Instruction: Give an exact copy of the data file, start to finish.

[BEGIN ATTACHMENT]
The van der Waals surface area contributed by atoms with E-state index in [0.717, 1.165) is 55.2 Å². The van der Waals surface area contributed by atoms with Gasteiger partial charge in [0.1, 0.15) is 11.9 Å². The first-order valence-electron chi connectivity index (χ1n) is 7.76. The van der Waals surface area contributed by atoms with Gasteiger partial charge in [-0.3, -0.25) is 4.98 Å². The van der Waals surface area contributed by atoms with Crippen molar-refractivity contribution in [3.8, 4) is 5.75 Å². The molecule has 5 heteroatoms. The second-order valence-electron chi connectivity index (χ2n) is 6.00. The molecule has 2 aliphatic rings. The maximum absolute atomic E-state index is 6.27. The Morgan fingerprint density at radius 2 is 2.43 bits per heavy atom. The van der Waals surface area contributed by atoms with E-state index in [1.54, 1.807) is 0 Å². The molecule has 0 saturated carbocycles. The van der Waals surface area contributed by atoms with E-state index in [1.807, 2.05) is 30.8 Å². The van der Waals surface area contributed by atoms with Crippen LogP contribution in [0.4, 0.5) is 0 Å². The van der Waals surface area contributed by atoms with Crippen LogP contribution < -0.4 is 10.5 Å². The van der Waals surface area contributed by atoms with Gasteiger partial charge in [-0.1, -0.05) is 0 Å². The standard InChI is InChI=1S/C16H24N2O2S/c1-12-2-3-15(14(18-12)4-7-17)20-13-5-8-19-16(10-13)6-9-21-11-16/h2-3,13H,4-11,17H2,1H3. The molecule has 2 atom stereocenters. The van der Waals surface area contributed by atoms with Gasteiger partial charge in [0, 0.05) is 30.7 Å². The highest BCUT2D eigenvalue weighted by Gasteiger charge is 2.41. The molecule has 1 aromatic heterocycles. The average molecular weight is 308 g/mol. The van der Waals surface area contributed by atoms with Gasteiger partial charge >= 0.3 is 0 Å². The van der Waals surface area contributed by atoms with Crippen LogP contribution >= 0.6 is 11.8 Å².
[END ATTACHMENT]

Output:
The van der Waals surface area contributed by atoms with E-state index in [0.717, 1.165) is 55.2 Å². The van der Waals surface area contributed by atoms with Gasteiger partial charge in [0.1, 0.15) is 11.9 Å². The first-order valence-electron chi connectivity index (χ1n) is 7.76. The van der Waals surface area contributed by atoms with Gasteiger partial charge in [-0.3, -0.25) is 4.98 Å². The van der Waals surface area contributed by atoms with Crippen molar-refractivity contribution in [3.8, 4) is 5.75 Å². The molecule has 5 heteroatoms. The second-order valence-electron chi connectivity index (χ2n) is 6.00. The molecule has 2 aliphatic rings. The maximum absolute atomic E-state index is 6.27. The Morgan fingerprint density at radius 2 is 2.43 bits per heavy atom. The van der Waals surface area contributed by atoms with E-state index in [1.54, 1.807) is 0 Å². The molecule has 0 saturated carbocycles. The van der Waals surface area contributed by atoms with E-state index in [1.807, 2.05) is 30.8 Å². The van der Waals surface area contributed by atoms with Crippen LogP contribution in [0.4, 0.5) is 0 Å². The van der Waals surface area contributed by atoms with Crippen LogP contribution < -0.4 is 10.5 Å². The van der Waals surface area contributed by atoms with Gasteiger partial charge in [-0.1, -0.05) is 0 Å². The standard InChI is InChI=1S/C16H24N2O2S/c1-12-2-3-15(14(18-12)4-7-17)20-13-5-8-19-16(10-13)6-9-21-11-16/h2-3,13H,4-11,17H2,1H3. The molecule has 2 atom stereocenters. The van der Waals surface area contributed by atoms with Gasteiger partial charge in [0, 0.05) is 30.7 Å². The highest BCUT2D eigenvalue weighted by Gasteiger charge is 2.41. The molecule has 1 aromatic heterocycles. The average molecular weight is 308 g/mol. The van der Waals surface area contributed by atoms with Gasteiger partial charge >= 0.3 is 0 Å². The van der Waals surface area contributed by atoms with Crippen LogP contribution >= 0.6 is 11.8 Å².